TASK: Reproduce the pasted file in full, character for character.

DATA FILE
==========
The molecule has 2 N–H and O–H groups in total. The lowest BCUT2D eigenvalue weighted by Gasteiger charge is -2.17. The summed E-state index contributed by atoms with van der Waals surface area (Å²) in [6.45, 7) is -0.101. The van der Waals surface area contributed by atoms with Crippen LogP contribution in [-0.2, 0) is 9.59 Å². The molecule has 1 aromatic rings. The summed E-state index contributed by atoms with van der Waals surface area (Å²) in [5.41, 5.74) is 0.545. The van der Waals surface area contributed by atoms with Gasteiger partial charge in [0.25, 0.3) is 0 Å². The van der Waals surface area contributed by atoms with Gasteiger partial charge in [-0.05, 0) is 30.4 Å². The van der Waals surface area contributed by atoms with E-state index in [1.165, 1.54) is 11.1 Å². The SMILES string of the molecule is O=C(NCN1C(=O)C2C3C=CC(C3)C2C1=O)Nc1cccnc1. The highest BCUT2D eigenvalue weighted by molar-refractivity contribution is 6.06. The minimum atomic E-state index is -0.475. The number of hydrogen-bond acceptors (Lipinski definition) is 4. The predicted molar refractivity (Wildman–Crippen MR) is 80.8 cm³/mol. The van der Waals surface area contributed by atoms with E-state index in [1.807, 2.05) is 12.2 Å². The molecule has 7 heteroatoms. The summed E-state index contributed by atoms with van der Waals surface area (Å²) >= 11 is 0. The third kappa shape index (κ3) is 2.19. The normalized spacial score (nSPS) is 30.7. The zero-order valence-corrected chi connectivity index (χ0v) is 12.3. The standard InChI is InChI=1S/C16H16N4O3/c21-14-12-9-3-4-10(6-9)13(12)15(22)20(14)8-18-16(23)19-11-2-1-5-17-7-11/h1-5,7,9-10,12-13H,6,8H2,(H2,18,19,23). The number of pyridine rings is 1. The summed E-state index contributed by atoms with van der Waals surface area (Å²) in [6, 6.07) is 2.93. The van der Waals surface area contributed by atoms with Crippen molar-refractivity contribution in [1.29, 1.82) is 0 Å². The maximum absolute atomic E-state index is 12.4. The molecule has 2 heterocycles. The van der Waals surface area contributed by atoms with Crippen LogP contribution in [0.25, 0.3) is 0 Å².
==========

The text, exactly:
The molecule has 2 N–H and O–H groups in total. The lowest BCUT2D eigenvalue weighted by Gasteiger charge is -2.17. The summed E-state index contributed by atoms with van der Waals surface area (Å²) in [6.45, 7) is -0.101. The van der Waals surface area contributed by atoms with Crippen LogP contribution in [-0.2, 0) is 9.59 Å². The molecule has 1 aromatic rings. The summed E-state index contributed by atoms with van der Waals surface area (Å²) in [5.41, 5.74) is 0.545. The van der Waals surface area contributed by atoms with Gasteiger partial charge in [0.25, 0.3) is 0 Å². The van der Waals surface area contributed by atoms with Gasteiger partial charge in [-0.05, 0) is 30.4 Å². The van der Waals surface area contributed by atoms with E-state index in [1.165, 1.54) is 11.1 Å². The SMILES string of the molecule is O=C(NCN1C(=O)C2C3C=CC(C3)C2C1=O)Nc1cccnc1. The highest BCUT2D eigenvalue weighted by molar-refractivity contribution is 6.06. The minimum atomic E-state index is -0.475. The number of hydrogen-bond acceptors (Lipinski definition) is 4. The predicted molar refractivity (Wildman–Crippen MR) is 80.8 cm³/mol. The van der Waals surface area contributed by atoms with E-state index in [1.807, 2.05) is 12.2 Å². The molecule has 7 heteroatoms. The summed E-state index contributed by atoms with van der Waals surface area (Å²) >= 11 is 0. The third kappa shape index (κ3) is 2.19. The normalized spacial score (nSPS) is 30.7. The zero-order valence-corrected chi connectivity index (χ0v) is 12.3. The standard InChI is InChI=1S/C16H16N4O3/c21-14-12-9-3-4-10(6-9)13(12)15(22)20(14)8-18-16(23)19-11-2-1-5-17-7-11/h1-5,7,9-10,12-13H,6,8H2,(H2,18,19,23). The number of pyridine rings is 1. The summed E-state index contributed by atoms with van der Waals surface area (Å²) in [6, 6.07) is 2.93. The van der Waals surface area contributed by atoms with Crippen molar-refractivity contribution in [1.29, 1.82) is 0 Å². The maximum absolute atomic E-state index is 12.4. The molecule has 2 heterocycles. The van der Waals surface area contributed by atoms with Crippen LogP contribution in [0.25, 0.3) is 0 Å².